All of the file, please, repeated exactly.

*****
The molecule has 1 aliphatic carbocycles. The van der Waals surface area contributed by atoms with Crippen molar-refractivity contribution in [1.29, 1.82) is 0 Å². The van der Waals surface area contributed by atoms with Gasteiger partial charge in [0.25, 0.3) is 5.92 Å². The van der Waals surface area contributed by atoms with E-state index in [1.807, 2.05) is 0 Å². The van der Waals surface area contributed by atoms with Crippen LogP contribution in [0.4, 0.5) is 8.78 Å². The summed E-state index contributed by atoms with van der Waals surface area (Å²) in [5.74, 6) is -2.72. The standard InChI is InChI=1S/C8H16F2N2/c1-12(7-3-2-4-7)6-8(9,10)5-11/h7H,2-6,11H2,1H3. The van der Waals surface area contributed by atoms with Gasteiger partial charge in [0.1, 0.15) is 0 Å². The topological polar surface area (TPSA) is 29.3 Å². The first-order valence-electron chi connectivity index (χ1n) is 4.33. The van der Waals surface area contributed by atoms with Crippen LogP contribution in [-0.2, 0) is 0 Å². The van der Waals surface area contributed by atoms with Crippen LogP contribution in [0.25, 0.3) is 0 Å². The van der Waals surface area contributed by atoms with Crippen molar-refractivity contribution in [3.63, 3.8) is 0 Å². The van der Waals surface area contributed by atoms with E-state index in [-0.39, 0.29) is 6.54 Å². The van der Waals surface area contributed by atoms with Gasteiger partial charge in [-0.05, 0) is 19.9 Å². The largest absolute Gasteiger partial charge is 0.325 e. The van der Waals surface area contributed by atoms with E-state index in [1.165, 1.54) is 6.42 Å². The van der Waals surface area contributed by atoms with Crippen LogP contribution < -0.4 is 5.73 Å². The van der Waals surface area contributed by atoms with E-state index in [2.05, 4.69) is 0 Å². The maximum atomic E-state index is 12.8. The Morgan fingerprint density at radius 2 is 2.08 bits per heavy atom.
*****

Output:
The molecule has 1 aliphatic carbocycles. The van der Waals surface area contributed by atoms with Crippen molar-refractivity contribution in [1.29, 1.82) is 0 Å². The van der Waals surface area contributed by atoms with Gasteiger partial charge in [0.25, 0.3) is 5.92 Å². The van der Waals surface area contributed by atoms with E-state index in [1.807, 2.05) is 0 Å². The van der Waals surface area contributed by atoms with Crippen LogP contribution in [0.4, 0.5) is 8.78 Å². The summed E-state index contributed by atoms with van der Waals surface area (Å²) in [5.74, 6) is -2.72. The standard InChI is InChI=1S/C8H16F2N2/c1-12(7-3-2-4-7)6-8(9,10)5-11/h7H,2-6,11H2,1H3. The van der Waals surface area contributed by atoms with Gasteiger partial charge in [0.1, 0.15) is 0 Å². The topological polar surface area (TPSA) is 29.3 Å². The first-order valence-electron chi connectivity index (χ1n) is 4.33. The van der Waals surface area contributed by atoms with Crippen LogP contribution in [-0.2, 0) is 0 Å². The van der Waals surface area contributed by atoms with Crippen LogP contribution in [0.25, 0.3) is 0 Å². The van der Waals surface area contributed by atoms with Crippen molar-refractivity contribution in [3.63, 3.8) is 0 Å². The van der Waals surface area contributed by atoms with E-state index in [-0.39, 0.29) is 6.54 Å². The van der Waals surface area contributed by atoms with Gasteiger partial charge in [-0.05, 0) is 19.9 Å². The largest absolute Gasteiger partial charge is 0.325 e. The van der Waals surface area contributed by atoms with E-state index in [1.165, 1.54) is 6.42 Å². The van der Waals surface area contributed by atoms with Crippen LogP contribution < -0.4 is 5.73 Å². The van der Waals surface area contributed by atoms with E-state index in [2.05, 4.69) is 0 Å². The maximum atomic E-state index is 12.8. The Morgan fingerprint density at radius 2 is 2.08 bits per heavy atom.